Why is the Walk to Defeat ALS so important to patients, caregivers, friends, and family?
Even more than the sense of community, love, and friendship on Walk Day, your support of the Westchester Walk to Defeat ALS provides much needed care and equipment to patients as well as advancing research for treatment and a cure for this devastating disease. Each of our Walk Teams have their own unique stories about why they Walk each year. We’d like to share one of those stories with you about Team Charley’s Angels who Walk in honor of Charley Braunfeld and in memory of Leon Braunfeld.
When The ALS Association Greater New York Chapter asked me to draft this email, I thought about it for three days, started several drafts and almost told them I couldn’t do it. As devoted as I am to the fight against ALS and as appreciative as I am of all that the ALS Association offers, each draft started to come across as a letter of despair, outlining the difficulties Dad and our family have faced since Dad’s diagnosis almost seven years ago.
But, then, I started thinking about my children (ages 4 ½ and 1 ½), my niece (age 5 ¾…she’s very specific about the ¾) and my nephew (age 3 ½). What would they say if you asked them about Grandpa? What would they say about Walk Day? What would they say if they were asked to share their positive energy with the ALS community?
They would enthusiastically yell “there’s nothing bad about Walk Day!” and run to get their Charley’s Angels t-shirts.
They would tell you that they are Grandpa’s special helpers and talk you through all of the things they do to take care of Grandpa: how to make sure his arms are comfortably positioned, how to drive his wheelchair; how to hold the buttons on the wheelchair and the Hoyer lifts; how to carry Grandpa’s pillows and arm braces from floor to floor when it is time for Grandpa to get ready for bed; how to stand in front of Grandpa when you speak to him so that he can see you.
They would gleefully reenact the ALS Ice Bucket Challenge by grabbing whatever containers they could find and announcing (through uncontrollable giggles), “I am participating in the ALS Ice Bucket Challenge in honor of Grandpa and I am going to challenge [whichever other person was in the room watching their reenactment]!!”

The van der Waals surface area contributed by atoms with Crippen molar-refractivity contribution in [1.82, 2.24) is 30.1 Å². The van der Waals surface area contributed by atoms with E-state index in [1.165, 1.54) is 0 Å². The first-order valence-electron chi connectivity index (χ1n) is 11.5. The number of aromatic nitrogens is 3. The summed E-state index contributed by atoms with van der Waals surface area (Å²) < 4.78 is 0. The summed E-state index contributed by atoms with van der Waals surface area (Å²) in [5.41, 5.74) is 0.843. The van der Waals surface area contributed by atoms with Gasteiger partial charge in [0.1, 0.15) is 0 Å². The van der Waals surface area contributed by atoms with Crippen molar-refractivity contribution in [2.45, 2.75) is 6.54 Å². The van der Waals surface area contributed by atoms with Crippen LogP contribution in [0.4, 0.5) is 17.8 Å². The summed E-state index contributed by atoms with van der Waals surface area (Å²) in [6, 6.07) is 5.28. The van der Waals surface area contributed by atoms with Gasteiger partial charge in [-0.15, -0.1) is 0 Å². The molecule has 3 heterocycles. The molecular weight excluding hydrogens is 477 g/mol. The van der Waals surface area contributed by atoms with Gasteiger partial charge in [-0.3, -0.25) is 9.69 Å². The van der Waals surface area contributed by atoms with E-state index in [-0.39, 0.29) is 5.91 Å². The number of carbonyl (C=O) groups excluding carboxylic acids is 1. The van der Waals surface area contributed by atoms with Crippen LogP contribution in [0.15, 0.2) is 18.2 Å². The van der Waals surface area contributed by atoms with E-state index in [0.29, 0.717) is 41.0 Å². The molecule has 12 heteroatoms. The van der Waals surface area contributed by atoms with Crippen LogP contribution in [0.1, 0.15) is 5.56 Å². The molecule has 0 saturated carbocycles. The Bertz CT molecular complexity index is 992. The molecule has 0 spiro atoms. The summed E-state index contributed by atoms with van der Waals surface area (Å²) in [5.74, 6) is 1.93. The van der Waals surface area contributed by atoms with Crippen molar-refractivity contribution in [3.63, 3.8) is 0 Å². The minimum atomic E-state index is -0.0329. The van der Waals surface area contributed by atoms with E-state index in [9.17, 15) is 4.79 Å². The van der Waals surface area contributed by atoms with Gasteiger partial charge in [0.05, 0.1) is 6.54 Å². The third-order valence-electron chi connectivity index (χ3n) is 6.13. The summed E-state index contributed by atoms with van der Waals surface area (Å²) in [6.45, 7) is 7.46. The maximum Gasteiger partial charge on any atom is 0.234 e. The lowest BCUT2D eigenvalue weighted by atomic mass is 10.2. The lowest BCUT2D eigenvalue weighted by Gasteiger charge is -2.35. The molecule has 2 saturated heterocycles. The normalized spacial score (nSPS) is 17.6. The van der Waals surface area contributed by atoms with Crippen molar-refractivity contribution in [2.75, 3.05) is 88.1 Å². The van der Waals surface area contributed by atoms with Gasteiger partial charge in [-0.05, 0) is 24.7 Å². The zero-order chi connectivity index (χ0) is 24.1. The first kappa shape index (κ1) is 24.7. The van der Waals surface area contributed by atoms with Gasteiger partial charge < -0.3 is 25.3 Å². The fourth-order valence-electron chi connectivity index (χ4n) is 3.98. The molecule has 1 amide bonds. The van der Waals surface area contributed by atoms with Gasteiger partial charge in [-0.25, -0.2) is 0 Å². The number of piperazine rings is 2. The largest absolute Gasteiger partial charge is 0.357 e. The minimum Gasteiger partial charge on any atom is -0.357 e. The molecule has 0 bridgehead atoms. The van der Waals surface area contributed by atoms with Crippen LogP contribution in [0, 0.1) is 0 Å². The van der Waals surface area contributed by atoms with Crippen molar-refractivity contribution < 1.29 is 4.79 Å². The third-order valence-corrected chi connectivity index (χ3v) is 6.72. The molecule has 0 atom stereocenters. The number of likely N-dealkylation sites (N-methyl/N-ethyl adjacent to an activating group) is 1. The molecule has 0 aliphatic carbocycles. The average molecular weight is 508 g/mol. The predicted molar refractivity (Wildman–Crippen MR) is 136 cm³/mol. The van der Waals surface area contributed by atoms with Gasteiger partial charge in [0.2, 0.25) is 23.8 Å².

And the youngest would run over to Grandpa’s wheelchair and announce “Bhampa…up” – her method of telling the nearest grown-up that she wants to go for a ride in Grandpa’s wheelchair while sitting on Grandpa’s lap.
Each of them would tell you how much they love Grandpa and how much Grandpa loves them. And what makes their relationships with their Grandfather even more beautiful is that they never knew him before the disease; they were each born after his January 2010 diagnosis. They don’t know who Grandpa was before the disease took over his body. For these children, Grandpa is a paralyzed, fully-dependent man in the wheelchair who can’t talk, move or eat, but who loves old movies, has an eclectic taste in music, who smiles from ear to ear (as best he can) when they enter the room and who loves them to the moon and back.
So, as we each consider our end of year donations … As we each get ready for Walk season 2017… As we each continue to care for the ALS patients and caregivers in our lives and remember those that we have lost – let’s each see the fight against ALS through the eyes of children. Everything we do, no matter how seemingly small a gesture, matters and makes a difference. Every opportunity to join Walk Day is a chance to walk side by side with people you love. Every dollar you can donate is one proverbial step closer to a cure.
Everybody truly can be an Angel!
Want to meet these adorable children? Charley’s Angels will see you at the Westchester Walk in June!
Wishing you and your loved ones health, strength and happiness in 2017.
Jessica B. Turnof